At times, the leak is due to a poorly flashed or sealed area on the siding around a door or window. To avoid this, it’s necessary to flash and seal the window before installing your preferred siding and J-channel. 

Just to be sure, inspect around the window area for potential leaks and if there are any, scheduled for a partial renovation.

 Garage Foundation 

A garage foundation plays a critical role in the integrity of the building. Unfortunately, some homeowners don’t know the structure of their garage foundation and this can be a costly loophole. Local building codes often dictate the garage foundation basics depending on the region and the garage plans.

Maybe you bought your home during the great depression and you went for the price tag without honoring the inspection process. Well, ending up with a sub-standard garage could be the hidden cost. If your garage is an addition/extension to the main building, you would want to confirm that all the local area building codes were adhered to.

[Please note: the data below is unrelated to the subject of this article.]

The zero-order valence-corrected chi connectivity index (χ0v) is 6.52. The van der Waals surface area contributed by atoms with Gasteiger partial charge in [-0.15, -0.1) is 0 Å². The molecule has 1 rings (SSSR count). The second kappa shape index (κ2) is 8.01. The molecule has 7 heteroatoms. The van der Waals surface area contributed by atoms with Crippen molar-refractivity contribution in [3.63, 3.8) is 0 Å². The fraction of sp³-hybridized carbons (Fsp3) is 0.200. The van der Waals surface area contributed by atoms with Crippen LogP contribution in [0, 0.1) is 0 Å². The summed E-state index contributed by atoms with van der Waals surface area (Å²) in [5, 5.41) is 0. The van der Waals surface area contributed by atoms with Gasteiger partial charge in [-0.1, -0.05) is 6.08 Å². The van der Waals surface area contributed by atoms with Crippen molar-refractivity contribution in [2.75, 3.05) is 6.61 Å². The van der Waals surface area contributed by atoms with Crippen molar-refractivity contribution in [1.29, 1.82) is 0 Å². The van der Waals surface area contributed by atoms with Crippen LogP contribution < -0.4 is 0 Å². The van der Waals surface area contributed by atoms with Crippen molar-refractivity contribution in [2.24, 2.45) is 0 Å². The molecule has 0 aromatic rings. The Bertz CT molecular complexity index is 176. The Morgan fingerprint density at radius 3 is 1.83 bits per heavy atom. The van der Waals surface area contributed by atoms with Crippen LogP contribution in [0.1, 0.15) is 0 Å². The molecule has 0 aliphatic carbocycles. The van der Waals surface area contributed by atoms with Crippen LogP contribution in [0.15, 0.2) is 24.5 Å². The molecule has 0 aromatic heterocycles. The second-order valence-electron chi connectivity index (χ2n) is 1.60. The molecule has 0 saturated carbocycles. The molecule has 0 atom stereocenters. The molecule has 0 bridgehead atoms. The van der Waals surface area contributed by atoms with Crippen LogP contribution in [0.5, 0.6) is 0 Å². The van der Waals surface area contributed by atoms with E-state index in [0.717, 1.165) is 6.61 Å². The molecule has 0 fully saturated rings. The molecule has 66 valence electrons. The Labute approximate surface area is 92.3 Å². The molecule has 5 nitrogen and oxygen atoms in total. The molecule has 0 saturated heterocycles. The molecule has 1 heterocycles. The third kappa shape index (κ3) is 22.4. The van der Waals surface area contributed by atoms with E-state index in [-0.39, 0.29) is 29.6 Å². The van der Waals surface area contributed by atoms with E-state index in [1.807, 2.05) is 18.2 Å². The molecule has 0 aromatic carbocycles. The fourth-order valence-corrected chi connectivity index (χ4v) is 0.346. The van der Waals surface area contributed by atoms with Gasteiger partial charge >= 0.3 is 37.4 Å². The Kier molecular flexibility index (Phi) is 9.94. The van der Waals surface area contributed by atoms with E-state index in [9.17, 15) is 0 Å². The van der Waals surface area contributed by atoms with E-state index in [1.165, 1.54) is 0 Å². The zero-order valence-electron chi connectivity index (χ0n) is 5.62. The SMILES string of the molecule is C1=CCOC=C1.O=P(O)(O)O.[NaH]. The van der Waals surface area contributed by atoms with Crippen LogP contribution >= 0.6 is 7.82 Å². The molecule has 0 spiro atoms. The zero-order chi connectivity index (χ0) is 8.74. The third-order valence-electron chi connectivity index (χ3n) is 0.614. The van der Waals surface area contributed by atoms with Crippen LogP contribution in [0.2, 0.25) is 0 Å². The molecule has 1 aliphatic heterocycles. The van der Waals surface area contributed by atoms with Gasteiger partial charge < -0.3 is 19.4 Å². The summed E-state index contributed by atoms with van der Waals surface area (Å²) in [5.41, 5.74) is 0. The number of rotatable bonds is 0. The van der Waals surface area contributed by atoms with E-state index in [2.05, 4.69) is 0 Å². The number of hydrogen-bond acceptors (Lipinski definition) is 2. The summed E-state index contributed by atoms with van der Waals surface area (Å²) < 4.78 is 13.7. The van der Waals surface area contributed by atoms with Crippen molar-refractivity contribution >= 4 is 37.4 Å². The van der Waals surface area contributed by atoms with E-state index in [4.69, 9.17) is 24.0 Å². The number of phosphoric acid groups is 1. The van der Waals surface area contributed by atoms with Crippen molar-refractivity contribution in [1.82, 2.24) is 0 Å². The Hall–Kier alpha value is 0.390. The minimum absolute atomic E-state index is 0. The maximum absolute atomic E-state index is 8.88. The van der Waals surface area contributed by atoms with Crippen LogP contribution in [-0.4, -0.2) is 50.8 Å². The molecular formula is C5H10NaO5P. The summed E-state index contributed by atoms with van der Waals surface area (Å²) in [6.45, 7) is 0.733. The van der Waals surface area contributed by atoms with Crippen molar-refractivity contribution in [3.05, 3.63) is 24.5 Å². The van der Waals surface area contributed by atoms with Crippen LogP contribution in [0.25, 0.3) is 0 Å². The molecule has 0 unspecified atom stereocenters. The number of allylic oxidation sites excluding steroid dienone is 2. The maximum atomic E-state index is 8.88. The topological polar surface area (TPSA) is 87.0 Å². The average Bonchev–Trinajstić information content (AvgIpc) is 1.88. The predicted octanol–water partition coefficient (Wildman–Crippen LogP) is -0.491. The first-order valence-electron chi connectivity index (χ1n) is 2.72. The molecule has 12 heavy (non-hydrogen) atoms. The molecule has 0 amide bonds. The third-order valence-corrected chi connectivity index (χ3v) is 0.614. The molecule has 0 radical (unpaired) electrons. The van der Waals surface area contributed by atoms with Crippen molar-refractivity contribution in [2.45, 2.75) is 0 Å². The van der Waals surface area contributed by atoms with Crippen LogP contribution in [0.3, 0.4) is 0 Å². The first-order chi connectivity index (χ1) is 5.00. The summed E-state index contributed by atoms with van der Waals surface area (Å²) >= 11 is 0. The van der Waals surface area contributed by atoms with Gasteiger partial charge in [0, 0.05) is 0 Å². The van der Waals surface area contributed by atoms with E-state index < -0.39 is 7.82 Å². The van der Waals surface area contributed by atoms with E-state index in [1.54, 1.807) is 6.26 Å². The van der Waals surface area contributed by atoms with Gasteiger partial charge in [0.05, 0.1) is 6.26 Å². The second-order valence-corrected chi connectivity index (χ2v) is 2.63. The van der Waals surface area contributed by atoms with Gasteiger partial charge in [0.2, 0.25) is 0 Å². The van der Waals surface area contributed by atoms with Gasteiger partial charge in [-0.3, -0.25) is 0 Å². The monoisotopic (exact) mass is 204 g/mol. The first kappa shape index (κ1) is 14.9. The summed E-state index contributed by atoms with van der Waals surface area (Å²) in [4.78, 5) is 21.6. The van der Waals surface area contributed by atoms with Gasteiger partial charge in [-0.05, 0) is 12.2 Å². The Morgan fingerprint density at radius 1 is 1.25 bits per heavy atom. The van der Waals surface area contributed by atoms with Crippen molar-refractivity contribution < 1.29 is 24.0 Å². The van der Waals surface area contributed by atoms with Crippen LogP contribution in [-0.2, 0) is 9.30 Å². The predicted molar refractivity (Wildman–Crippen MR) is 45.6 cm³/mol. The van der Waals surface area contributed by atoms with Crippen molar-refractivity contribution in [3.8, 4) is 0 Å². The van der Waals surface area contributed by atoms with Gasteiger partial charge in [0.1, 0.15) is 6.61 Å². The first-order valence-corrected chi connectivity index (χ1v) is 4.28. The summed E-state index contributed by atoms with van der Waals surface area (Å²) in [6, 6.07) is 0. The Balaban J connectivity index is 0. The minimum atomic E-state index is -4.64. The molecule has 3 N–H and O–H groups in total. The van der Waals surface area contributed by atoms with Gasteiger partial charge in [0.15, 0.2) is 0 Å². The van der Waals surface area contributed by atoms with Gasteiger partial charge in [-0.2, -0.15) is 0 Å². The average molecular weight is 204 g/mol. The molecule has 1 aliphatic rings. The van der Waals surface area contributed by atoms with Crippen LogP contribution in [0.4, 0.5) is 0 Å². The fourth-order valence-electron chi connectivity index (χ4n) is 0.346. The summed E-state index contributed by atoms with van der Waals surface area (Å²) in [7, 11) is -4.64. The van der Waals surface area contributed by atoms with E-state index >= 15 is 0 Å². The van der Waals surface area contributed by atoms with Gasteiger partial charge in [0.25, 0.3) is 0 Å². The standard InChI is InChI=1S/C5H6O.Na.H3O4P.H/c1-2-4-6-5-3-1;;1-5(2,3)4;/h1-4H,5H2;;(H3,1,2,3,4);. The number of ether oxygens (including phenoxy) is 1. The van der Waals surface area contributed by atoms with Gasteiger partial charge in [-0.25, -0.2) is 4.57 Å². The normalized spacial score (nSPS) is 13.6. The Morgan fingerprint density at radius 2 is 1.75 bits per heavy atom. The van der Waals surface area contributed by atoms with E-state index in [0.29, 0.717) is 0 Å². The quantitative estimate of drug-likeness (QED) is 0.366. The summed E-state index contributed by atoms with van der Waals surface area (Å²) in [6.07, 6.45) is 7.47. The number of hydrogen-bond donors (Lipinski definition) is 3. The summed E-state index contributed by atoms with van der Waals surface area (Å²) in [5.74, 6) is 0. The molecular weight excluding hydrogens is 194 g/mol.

In several parts of the country, a garage foundation should be made of a poured concrete wall or concrete blocks. The use of foundation sealers is also one of the requirements. Sill sealers, for instance, are an adhesive foam application that acts as a waterproof barrier and prevents the foundation from cracking. Some, however, defy these codes and end up using wood foundations.

To resolve this issue, follow up on the construction history of the garage with your previous home seller. This could help in solving the mystery of your garage floor getting wet when it rains. If a wood foundation was used, that’s now leaking water up the top concrete slab, a professional inspection and advice are highly recommended.

Take Time and Watch